Grounded in History, Poised for the Future
The generation, delivery, and use of electricity has continued to evolve since key technological advances were made in the nineteenth century by famous inventors with names like Edison, Tesla, and Westinghouse. At first, electric generation was local to neighborhoods or factories, and distribution over distances was limited. By the late 1800s, the ability to distribute electricity over longer distances had evolved and a new era in American industrial strength had begun. Rivers had long turned waterwheels to power mills and industries throughout history, so early developers of commercial electricity logically saw hydropower as a natural, proven, and reliable partner in their endeavors.
Great River Hydro’s facilities are directly tied to the dawn of this transformation in New England. They have remained a steadfast feature throughout the century that has followed, growing and changing over time to meet the needs of New Englanders. Today, Great River Hydro’s uniquely capable fleet of renewable hydropower generators stand ready to meet our region’s needs as it transitions to a more carbon-conscious energy supply.
1903 | Legislation passed forming the Chace and Harriman Company, paving the way for creation of hydroelectric facilities in northern New England.
1909 Vernon Image
1909 | Vernon hydroelectric facility, the first developed by Chace and Harriman, began operating to provide power to industrial load centers in Massachusetts over 60 miles away.
1911 Large Headwater Image
1911 | A large headwater storage reservoir (Somerset) is built at the top of the Deerfield River watershed in Somerset and Stratton, Vermont to provide consistent downstream flows.
1911 Headwater Image 2
1911 | At the same time, three standardized stations (Deerfield No. 2, Deerfield No. 3, and Deerfield No. 4) were built in the vicinity of Shelburne Falls, Massachusetts, coming online in 1912 and 1913. The No. 4 development included a 1,514 ft long tunnel blasted out of bedrock to connect the dam to the forebay above the powerhouse.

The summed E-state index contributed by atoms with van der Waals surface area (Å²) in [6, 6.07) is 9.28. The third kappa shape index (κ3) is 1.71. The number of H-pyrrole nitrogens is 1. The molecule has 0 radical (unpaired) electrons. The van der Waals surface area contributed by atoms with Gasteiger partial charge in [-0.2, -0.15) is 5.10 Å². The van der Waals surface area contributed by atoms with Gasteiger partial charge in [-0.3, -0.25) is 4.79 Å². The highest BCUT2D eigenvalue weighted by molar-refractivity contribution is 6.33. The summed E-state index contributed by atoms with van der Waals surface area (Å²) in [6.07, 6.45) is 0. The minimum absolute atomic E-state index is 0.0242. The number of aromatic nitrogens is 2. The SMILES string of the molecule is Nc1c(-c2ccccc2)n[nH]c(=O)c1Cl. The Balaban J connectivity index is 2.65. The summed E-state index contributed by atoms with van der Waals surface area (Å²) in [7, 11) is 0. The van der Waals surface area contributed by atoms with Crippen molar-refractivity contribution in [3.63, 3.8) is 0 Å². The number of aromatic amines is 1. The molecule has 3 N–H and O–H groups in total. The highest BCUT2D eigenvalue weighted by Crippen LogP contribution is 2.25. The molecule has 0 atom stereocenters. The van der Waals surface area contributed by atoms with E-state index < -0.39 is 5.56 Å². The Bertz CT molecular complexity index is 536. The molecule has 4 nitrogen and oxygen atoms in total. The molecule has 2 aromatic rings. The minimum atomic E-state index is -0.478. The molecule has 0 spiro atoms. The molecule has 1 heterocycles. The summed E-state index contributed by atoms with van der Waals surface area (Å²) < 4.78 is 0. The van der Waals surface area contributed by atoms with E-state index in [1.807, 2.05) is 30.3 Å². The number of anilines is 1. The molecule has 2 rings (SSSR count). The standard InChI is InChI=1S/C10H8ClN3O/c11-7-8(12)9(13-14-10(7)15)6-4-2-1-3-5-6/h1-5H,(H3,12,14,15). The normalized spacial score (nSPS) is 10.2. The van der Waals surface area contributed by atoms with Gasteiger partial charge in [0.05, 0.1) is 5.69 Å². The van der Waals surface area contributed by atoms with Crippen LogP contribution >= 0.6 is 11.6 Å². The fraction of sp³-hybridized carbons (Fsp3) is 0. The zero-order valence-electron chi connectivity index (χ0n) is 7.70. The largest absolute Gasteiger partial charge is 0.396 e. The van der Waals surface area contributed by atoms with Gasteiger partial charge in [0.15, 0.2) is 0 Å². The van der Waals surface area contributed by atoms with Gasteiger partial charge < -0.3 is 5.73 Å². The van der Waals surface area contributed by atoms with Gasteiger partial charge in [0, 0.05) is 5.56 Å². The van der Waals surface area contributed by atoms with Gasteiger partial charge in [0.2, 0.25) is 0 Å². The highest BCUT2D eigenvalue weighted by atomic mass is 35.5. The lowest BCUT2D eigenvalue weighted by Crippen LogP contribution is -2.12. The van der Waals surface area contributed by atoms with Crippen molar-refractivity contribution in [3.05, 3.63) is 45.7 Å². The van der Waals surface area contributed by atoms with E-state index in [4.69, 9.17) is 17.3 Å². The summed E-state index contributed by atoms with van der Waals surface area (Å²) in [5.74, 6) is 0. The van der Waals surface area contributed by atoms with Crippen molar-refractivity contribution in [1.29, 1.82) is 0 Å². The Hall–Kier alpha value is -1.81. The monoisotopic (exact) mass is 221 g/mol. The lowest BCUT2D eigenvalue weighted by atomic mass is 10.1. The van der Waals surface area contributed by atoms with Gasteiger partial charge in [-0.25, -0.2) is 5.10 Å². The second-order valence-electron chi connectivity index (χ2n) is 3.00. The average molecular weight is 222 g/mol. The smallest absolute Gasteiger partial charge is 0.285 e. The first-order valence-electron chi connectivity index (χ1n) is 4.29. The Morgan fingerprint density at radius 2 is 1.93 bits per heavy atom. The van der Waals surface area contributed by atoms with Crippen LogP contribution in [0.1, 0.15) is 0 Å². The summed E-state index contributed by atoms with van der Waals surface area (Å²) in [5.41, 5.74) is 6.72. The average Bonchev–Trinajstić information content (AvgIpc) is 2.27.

1915 Deerfield Image
1915 | Deerfield No. 5 station was completed replacing the steam generator used to power electric trains going through the Hoosac Tunnel. Water was diverted from the dam to the powerhouse through a 2.8 mile long canal/conduit/tunnel water delivery system.
1920 Federal Water Power Act
1920 | Federal Water Power Act enacted. The Act, renamed the Federal Power Act in 1935 and amended many times, established and empowered the Federal Power Commission (later renamed the Federal Energy Regulatory Commission or “FERC”) to regulate hydroelectric development in the United States. Public recreation at hydropower projects was one of the important outcomes.
1922 Searsburg Image
1922 | Searsburg development comes online on the Deerfield River, with water being conveyed from the dam to the powerhouse via a sinuous, 18,412 ft long, 8 ft diameter, wood-stave pipe called a “penstock”.
1924 Harriman Station
1924 | Harriman Station comes online – the largest hydroelectric facility east of Niagara Falls at the time, and Harriman Reservoir remains the largest man-made lake in Vermont today. The dam and the powerhouse are connected by a 12,812 ft long, 14 ft diameter bedrock tunnel.
1926 | World War I caused severe shortages and a drastic increase in the cost of power. Chace & Harriman decided to sell most of their company to the International Paper Company, whose economically failing paper mills were still capable of creating hydroelectric power, thus creating the New England Power Association (NEPA).
1928 New Bellows Falls Image
1928 | The Bellows Falls station comes online, together with new dam and improved canal, matching the generating capacity of the Harriman Station.
1930 Comford Image
1930 | Comerford Dam is built at Fifteen Mile Falls on the Connecticut River, the largest hydroelectric development in New England when completed. President Herbert Hoover remotely initiates the generation of electricity with a push of a button, 6 years prior to the construction of the iconic Hoover Dam. The power was sent 126 miles for use in Massachusetts.